You write to communicate to the hearts and minds of others what’s burning inside you, and we edit to let the fire show through the smoke. – Arthur Plotnik
Since I self-published and began to read widely across genres in the self-publishing world, I cannot count the number of times I’ve said, “I wish I could have had a crack at this book before the author published it.” I realize that sounds egotistical but I cannot help myself.
You see, I’ve been incredibly fortunate to work with a gifted content editor in my own writing. After taking apart four novels and reconstructing them to be as sleek as I ever thought my writing could be. Comments such as – jarring, unnecessary, redundant, unclear, doesn’t make sense, loose construction etc. etc. – have pushed me to more hours of rewriting than I care to count. But thank goodness!
I suppose the number one piece of advice that should be written in huge letters on a poster over a writer’s desk, is this: DO NOT PISS OFF THE READER.
Here is just a short list of the things that get my reading goat:
Jarring point-of-view (POV) shifting among characters. Many call this head-hopping. Once I’m firmly in the head of the POV character, don’t dump me into the head of another character without clear cut signage. I’m not against multiple points of view – far from it. Just beware of confusing the reader because that very quickly leads to pissing the reader off.
Being placed in the head of a character that I have not been adequately introduced to. Come on – we’ve barely met. I don’t want to know his or her thoughts. Not yet, anyway. At least let us get acquainted first.
Stretching my suspension of reality far beyond the breaking point. Entering into any story, regardless of form (a novel, a movie, a TV show, a theatre production), requires pushing back the real world to a certain extent. But don’t ask me to give up common sense and believe things that simply could not happen – not in this world or any other. Once you have lost credibility with a reader, it will take quite a herculean effort to get it back.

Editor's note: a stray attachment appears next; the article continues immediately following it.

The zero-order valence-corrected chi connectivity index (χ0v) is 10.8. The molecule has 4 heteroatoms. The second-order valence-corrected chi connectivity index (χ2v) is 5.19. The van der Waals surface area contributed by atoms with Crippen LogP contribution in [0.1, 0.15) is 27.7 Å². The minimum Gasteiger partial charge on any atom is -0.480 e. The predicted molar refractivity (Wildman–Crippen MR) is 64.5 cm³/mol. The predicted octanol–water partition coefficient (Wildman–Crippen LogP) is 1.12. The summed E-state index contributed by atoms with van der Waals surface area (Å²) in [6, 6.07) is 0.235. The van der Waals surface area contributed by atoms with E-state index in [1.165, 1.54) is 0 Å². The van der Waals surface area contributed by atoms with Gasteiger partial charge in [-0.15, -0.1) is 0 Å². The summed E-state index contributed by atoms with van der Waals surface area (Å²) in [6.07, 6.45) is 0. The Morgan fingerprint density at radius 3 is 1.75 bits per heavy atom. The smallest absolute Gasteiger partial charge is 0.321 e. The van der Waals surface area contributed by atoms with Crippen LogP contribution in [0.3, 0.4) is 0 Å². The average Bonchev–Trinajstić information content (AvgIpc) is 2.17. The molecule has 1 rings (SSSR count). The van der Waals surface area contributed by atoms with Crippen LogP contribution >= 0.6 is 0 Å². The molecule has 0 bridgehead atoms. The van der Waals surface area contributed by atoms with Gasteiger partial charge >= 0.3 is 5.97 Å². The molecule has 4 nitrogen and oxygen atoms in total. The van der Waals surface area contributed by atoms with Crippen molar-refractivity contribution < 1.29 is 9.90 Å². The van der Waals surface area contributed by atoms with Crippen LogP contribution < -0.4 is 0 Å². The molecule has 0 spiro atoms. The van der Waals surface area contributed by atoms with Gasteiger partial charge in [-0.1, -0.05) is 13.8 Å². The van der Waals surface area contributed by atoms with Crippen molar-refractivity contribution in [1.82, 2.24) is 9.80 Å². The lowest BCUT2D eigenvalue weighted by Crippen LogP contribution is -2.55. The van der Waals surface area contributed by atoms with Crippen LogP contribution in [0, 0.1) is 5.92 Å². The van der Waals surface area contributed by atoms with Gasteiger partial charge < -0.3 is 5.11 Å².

Taking the easy way out. You’ve written yourself into a corner and there doesn’t seem to be any way that your good guy (or gal) is going to come out on top. We’ve all been there. So, go back and rewrite. Don’t take the easy way out by having the bad guy up and drop dead or any of the other equally hack ways of getting out of a jam.
Don’t make me think your main character is a shallow fool. We all have human foibles and letting the reader see your characters as fully formed, capable of good and bad, smart thoughts and the occasional off-base notion – all that is great. What gets to me are the characters that continually spout off judgements about others and the world that indicate said character is a one-dimensional idiot who dwells in a world of stereotypes and ill-thought out ideas. Now, if this is your objective – to have your reader think ill of your main character – I advise caution. Readers want to bond with main characters. No one wants to bond with a fool. I’ll take a serial killer over a fool any day.
An out of the blue, drop into the voice of an omniscient narrator. This is so jarring as to be a deal breaker. Let me explain. I am reading your book and understanding the story through the eyes of the various POV characters. I know what they know. Then suddenly, a character say something like, “I wish I knew then what I know now.” Think about the implications of this little throw away comment. All dramatic tension disappears. I now know this particular character will survive whatever is to come as the telling of this story is taking place after the fact. I am no longer moving along with the characters. A huge distance has been created between the reader and the story. The writer who decides to plunk this voice on the reader without warning does so at his or her own risk.